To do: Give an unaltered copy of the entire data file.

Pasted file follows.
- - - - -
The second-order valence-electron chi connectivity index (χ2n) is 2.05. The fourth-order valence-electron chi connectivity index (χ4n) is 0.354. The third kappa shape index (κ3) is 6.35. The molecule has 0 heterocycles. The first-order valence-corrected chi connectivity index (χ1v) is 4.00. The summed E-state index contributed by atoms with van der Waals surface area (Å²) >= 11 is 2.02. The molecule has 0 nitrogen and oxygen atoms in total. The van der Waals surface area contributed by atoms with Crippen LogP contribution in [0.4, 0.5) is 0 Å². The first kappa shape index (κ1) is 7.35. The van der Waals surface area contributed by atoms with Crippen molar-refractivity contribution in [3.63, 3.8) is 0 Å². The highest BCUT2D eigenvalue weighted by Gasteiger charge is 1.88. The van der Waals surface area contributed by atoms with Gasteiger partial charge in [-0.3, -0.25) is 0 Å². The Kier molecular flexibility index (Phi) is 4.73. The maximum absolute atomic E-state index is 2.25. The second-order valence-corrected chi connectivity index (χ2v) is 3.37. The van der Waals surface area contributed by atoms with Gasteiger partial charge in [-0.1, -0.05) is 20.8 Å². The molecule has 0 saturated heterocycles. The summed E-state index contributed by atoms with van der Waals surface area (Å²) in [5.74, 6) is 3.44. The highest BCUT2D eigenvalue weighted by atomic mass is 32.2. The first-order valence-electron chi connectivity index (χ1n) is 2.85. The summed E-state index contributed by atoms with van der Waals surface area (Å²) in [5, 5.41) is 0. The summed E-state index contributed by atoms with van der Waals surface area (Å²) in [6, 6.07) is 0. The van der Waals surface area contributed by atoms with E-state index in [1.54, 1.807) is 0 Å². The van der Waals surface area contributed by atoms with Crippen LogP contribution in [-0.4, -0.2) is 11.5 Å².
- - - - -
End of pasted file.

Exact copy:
The second-order valence-electron chi connectivity index (χ2n) is 2.05. The fourth-order valence-electron chi connectivity index (χ4n) is 0.354. The third kappa shape index (κ3) is 6.35. The molecule has 0 heterocycles. The first-order valence-corrected chi connectivity index (χ1v) is 4.00. The summed E-state index contributed by atoms with van der Waals surface area (Å²) >= 11 is 2.02. The molecule has 0 nitrogen and oxygen atoms in total. The van der Waals surface area contributed by atoms with Crippen LogP contribution in [0.4, 0.5) is 0 Å². The first kappa shape index (κ1) is 7.35. The van der Waals surface area contributed by atoms with Crippen molar-refractivity contribution in [3.63, 3.8) is 0 Å². The highest BCUT2D eigenvalue weighted by Gasteiger charge is 1.88. The van der Waals surface area contributed by atoms with Gasteiger partial charge in [-0.3, -0.25) is 0 Å². The Kier molecular flexibility index (Phi) is 4.73. The maximum absolute atomic E-state index is 2.25. The second-order valence-corrected chi connectivity index (χ2v) is 3.37. The van der Waals surface area contributed by atoms with Gasteiger partial charge in [-0.1, -0.05) is 20.8 Å². The molecule has 0 saturated heterocycles. The summed E-state index contributed by atoms with van der Waals surface area (Å²) in [5.74, 6) is 3.44. The highest BCUT2D eigenvalue weighted by atomic mass is 32.2. The first-order valence-electron chi connectivity index (χ1n) is 2.85. The summed E-state index contributed by atoms with van der Waals surface area (Å²) in [5, 5.41) is 0. The summed E-state index contributed by atoms with van der Waals surface area (Å²) in [6, 6.07) is 0. The van der Waals surface area contributed by atoms with E-state index in [1.54, 1.807) is 0 Å². The van der Waals surface area contributed by atoms with Crippen LogP contribution in [-0.4, -0.2) is 11.5 Å².